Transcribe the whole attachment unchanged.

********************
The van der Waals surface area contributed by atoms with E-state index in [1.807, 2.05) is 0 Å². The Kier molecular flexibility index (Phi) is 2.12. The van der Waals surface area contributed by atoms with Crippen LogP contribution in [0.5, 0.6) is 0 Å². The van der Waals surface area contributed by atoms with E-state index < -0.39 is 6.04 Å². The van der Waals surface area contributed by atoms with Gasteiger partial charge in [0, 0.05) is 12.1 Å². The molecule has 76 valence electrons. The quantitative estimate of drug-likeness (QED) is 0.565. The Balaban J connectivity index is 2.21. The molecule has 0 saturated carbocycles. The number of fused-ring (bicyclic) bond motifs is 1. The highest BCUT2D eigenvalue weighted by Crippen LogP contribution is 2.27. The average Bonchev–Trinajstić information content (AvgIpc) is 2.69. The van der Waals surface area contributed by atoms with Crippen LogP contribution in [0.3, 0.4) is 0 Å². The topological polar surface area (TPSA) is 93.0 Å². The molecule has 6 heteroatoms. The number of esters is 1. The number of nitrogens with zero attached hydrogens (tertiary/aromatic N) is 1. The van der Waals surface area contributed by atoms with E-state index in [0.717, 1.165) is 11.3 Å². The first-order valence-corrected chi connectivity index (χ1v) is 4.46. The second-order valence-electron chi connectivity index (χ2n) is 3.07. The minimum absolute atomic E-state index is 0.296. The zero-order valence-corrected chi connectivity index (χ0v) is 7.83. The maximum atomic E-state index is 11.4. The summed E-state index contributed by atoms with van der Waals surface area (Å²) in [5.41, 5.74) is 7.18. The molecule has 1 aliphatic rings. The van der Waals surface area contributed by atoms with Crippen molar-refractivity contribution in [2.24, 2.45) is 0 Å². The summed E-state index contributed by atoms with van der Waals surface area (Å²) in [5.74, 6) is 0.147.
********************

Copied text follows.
The van der Waals surface area contributed by atoms with E-state index in [1.807, 2.05) is 0 Å². The Kier molecular flexibility index (Phi) is 2.12. The van der Waals surface area contributed by atoms with Crippen LogP contribution in [0.5, 0.6) is 0 Å². The van der Waals surface area contributed by atoms with E-state index < -0.39 is 6.04 Å². The van der Waals surface area contributed by atoms with Gasteiger partial charge in [0, 0.05) is 12.1 Å². The molecule has 76 valence electrons. The quantitative estimate of drug-likeness (QED) is 0.565. The Balaban J connectivity index is 2.21. The molecule has 0 saturated carbocycles. The number of fused-ring (bicyclic) bond motifs is 1. The highest BCUT2D eigenvalue weighted by Crippen LogP contribution is 2.27. The average Bonchev–Trinajstić information content (AvgIpc) is 2.69. The van der Waals surface area contributed by atoms with Crippen LogP contribution in [0.3, 0.4) is 0 Å². The topological polar surface area (TPSA) is 93.0 Å². The molecule has 6 heteroatoms. The number of esters is 1. The number of nitrogens with zero attached hydrogens (tertiary/aromatic N) is 1. The van der Waals surface area contributed by atoms with E-state index in [0.717, 1.165) is 11.3 Å². The first-order valence-corrected chi connectivity index (χ1v) is 4.46. The second-order valence-electron chi connectivity index (χ2n) is 3.07. The minimum absolute atomic E-state index is 0.296. The zero-order valence-corrected chi connectivity index (χ0v) is 7.83. The maximum atomic E-state index is 11.4. The summed E-state index contributed by atoms with van der Waals surface area (Å²) in [5.41, 5.74) is 7.18. The molecule has 1 aliphatic rings. The van der Waals surface area contributed by atoms with Crippen molar-refractivity contribution in [2.24, 2.45) is 0 Å². The summed E-state index contributed by atoms with van der Waals surface area (Å²) in [5.74, 6) is 0.147.